Christian Houllemare (centre) with the reformed Happy Hate Me Nots, with the author, Matt Galvin, next to him, second from the right . Mark Roxburgh photo
It's hard to remember how I first got to know Chris Houllemare. Was I a fan, a friend or a bandmate?
I was 15 when The Happy Hate Me Nots released their first two singles, in 1985. I saw them by accident at the Strawberry Hills Hotel after walking down Foveaux Street (fuck, EVERYTHING is French this week) from a World Series Cricket one-dayer, and I used my bus pass as ID to get into a gig at Hurstville Master Builders club not long after.
I was smitten. It was kinetic, real lyricism, real heart, really fucking fast. All at once.
I had this one marked on my calendar for months. On paper it doesn’t get much better – two of my all-time favorites on one bill at an excellent venue. And, Steve was planning an all Lou Reed set.
I realized when Lou died that I loved him more than anyone I had never met. When he went, it wasn’t like when I lost my parents or other loved ones, but I had never met Lou, not even at a book signing or anything. And when he died I really felt the loss.
Legendary trailblazing guitarist Ed Kuepper has extended his run of "solo and by request" shows by to some of Australia's lesser-visited musical corners.
The tour, in support of Ed's "Return Of The Mail-Order Bridegroom" album of acoustic reinterpretations of songs from his career, takes in hometown Brisbane, as well as Adelaide and the Gold Coast, but also detours to Darwin in the NT, Cairns in Far North Queensland and Margaret River in WA.
Reviews of the shows so far have been gloowing. Expect the usual Saints and Laughing Clowns classics (provided the crowd ask for them) but also a wide range of surprises.
This is the second retrospective package but the first well-rounded “best of” for the late (1994-2012) but great Swedish psych-rock-pop conglomerate. While the 2 CD “A Present From The Past” focused on outtakes and rare gems, “Golden Greats” is a single disc that’s largely what it says on the package.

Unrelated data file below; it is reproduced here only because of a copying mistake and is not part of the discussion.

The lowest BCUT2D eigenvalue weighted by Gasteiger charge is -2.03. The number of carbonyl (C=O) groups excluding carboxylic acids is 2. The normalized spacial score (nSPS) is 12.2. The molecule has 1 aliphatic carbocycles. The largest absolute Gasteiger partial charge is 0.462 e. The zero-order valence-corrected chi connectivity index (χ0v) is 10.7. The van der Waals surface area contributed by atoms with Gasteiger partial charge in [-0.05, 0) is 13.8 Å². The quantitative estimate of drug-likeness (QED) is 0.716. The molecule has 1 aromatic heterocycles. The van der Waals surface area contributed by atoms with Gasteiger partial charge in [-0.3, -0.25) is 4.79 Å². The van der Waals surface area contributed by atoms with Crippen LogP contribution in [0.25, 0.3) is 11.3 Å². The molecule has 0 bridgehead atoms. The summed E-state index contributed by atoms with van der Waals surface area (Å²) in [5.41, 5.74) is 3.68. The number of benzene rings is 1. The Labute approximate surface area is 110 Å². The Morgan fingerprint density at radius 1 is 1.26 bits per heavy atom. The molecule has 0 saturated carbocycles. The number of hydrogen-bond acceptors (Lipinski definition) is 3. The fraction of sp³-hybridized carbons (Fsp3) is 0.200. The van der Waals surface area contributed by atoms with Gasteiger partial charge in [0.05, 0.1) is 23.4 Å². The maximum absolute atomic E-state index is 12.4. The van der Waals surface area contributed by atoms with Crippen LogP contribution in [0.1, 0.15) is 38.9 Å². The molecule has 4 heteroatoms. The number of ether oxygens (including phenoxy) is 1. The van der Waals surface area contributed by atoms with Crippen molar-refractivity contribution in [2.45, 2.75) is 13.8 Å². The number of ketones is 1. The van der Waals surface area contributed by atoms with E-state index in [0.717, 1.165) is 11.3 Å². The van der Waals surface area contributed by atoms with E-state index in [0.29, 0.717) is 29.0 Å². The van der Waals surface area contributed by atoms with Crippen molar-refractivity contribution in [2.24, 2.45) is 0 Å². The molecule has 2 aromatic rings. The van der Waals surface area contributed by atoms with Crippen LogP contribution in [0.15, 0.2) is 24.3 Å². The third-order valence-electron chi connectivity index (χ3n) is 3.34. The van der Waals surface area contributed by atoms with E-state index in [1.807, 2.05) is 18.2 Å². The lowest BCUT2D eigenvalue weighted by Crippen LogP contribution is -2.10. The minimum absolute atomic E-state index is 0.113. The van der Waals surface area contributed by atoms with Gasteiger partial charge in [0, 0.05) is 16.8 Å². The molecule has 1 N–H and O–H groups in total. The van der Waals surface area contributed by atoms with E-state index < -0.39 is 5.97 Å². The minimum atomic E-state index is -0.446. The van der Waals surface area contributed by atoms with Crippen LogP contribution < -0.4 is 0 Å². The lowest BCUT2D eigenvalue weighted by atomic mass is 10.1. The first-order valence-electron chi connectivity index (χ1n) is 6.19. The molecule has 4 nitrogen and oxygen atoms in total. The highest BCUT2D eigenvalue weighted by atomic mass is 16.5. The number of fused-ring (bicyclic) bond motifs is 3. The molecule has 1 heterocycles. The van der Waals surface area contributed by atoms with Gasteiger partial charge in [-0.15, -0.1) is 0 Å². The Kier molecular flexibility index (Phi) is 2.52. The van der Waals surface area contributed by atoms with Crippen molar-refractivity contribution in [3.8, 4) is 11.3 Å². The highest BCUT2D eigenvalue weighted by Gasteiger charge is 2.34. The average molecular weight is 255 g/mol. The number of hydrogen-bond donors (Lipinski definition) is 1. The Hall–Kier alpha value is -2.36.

When Big Black toured UK in 1987, playing their last gig in Europe, they had a few members of Wire come up on stage. Afterwards, having played with his heroes, Steve Albini commented: "Tonight we’ve walked with giants."
Wire are giants in a world of pygmy bands. Chrome are legends among giants.
Lady luck must have been looking out for me; I get sent on a last minute work trip to Oslo, and discover Deniz Tek will be in town for the opening night of his 2014 European Tour. The venue turns out to be a leisurely five-minute walk from my hotel. Easy Street.
Infinity Broke is the new vehicle for Sydney’s Jamie Hutchings and Jared Harrison, post the dissolution of Bluebottle Kiss. They were longtime acerbic indie fixtures on the Australian scene before Hutchings decided to go solo so the air is misty with expectation.
The first thing to say is that the self-released “River Mirrors” sounds superb. It was recorded in a shearing shed on a sheep property with a live ambience and stark glow.
The UK’s most rocking outfit, Jim Jones revue, has announced a farewell tour before a planned October break-up. Seven years, three studio albums and a compilation of their singles will culminate in a sweep through France, Spain and Amsterdam before a lap of honour of the UK that winds up at The Forum in London on October 4.
Why? is anyone’s guess as the band isn’t going into detail. Here’s their last single “Where Da Money Go?”, from the 2012 album "Savage Grace", to see them out.